A workplace where employees feel connected to their work and are motivated to do their job well. Choose work based on internal motivations and develop connectedness with people.
11.  Balance
A workplace where the need for work-life balance is recognized. Take  all entitled breaks (e.g. lunchtime, sick leave, vacation time).  
12. Psychological Protection
A workplace where management protects employees’ psychological safety. Minimize unnecessary stress at work and speak out against workplace bullying and stigma.
13. Protection of Physical Safety
A workplace where management protects employees’ physical safety. Allow for reasonable rest periods in your daily schedule and take all health and safety concerns seriously.

To learn more, see '13 Steps of Workplace Wellness.'

Tips for a Healthy Workplace

Nancy Sawler, VP of Corporate Health for Cambridge Group of Clubs, recently worked with Blake, Cassels & Graydon LLP in Toronto to address the biggest health-related problems in the workplace. Below is an excerpt of the recent interview by a major Canadian magazine:

Q: You worked with Blakes, a Toronto-based law firm; can you explain what changes you implemented to make the work environment healthier?
A: We started with Blakes five years ago, and we started with wellness week with some lunch and learn sessions. We expanded to health fairs and a 12-week “taking it down a notch” challenge, with weight loss goals, a nutritional focus, boot-camp, and a cooking class for healthy meals. The feedback has been incredible.

Q: The benefits to employees are obvious, but what about the benefits for employers?
A: Attendance rates prove, morale improves, benefit costs go down when people are healthier. The productivity aspect is so important. These are preventative measures. Heart disease and high blood pressure is 70-80 percent preventable. The smart workplaces know they have to make an effort. Today, 99 percent of Canadian employers offer at least one form of wellness program, compared with 44 percent in 1997.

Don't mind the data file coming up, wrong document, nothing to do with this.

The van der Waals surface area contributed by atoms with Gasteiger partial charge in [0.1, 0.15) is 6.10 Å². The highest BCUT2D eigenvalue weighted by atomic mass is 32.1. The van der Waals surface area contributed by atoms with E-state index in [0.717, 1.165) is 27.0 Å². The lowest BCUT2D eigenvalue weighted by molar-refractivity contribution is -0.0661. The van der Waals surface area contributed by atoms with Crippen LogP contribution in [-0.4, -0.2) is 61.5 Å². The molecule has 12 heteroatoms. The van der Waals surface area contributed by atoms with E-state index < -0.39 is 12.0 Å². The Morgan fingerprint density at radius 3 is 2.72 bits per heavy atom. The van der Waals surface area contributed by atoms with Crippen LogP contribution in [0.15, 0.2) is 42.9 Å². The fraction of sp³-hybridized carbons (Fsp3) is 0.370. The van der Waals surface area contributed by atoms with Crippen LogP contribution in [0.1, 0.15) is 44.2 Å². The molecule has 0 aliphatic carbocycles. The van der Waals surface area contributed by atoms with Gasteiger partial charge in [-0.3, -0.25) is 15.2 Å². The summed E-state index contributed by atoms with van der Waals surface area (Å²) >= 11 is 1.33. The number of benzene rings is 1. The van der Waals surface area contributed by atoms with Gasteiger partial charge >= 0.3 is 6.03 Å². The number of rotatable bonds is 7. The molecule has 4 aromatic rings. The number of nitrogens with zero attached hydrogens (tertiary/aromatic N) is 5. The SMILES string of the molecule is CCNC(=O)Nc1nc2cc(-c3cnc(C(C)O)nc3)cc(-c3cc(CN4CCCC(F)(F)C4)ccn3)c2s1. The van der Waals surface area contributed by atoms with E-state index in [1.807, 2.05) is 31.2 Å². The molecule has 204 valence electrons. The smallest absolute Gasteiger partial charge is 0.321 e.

For more on the article, see 'How to be Healthier at Work with Five Easy Tips.'

What has Assist been up to?

September 24: 3rd Annual Walk For Wellness, Edmonton. Assist had over 50 attendees from various law firms, the University of Alberta Law School, and legal organizations. Attendees pledged to enjoy more time with family, being reflective, active, and having fun. 
September 26: 4th Annual Walk for Wellness, Calgary. Despite inclement weather, Assist had approximately 45 attendees from a number of legal organizations and firms. Attendees at this event similarly pledged to appreciate more physical and family activity.
October 7-10: Executive Director, Marian De Souza, Q.C.  and Dana Schindelka, Chair of the Assist Board and Chair of Legal Profession Assistance Conference  Board, attended the Commission on Lawyer Assistance Programs conference in Nashville, Tennessee.
October 24: Assist attended the Canadian Mental Health Association conference in Calgary. The theme of this conference, "Strengthening Our Collective Voice," refers to collaboratively raising awareness of mental health and wellness across Canada and reducing stigma associated with related issues.

October 30: Law students learned about the importance of mindfulness and resilience, and how to apply them in their future as legal professionals from Assist Board members and volunteers at the CPLED Practice Fundamentals day in Calgary.


Upcoming Awareness Events

November 6: Assist Board members and volunteers will present wellness-related topics, such as resiliency and mindfulness and the law, to law students at the CPLED Practice Fundamentals day in Edmonton.
November 7 & 8: Assist will join delegates at the 2014 Law & Practice Update, organized by the Legal Education Society of Alberta, to encourage volunteer participation with Assist.
November 13: Executive Director, Marian De Souza, Q.C. and Chief Commissioner Robert Philp will be the guest lecturers to Professor Shannon Gullberg’s “Professional Responsibilities” course at the University of Alberta.
November 14: Executive Director, Marian De Souza, Q.C. will provide a lecture at the University of Alberta’s “Healthy Habits Lunch.”
If you found the content of this newsletter helpful, please consider donating to Assist. 
Copyright © 2014 Assist: Alberta Lawyers' Assistance Society, All rights reserved.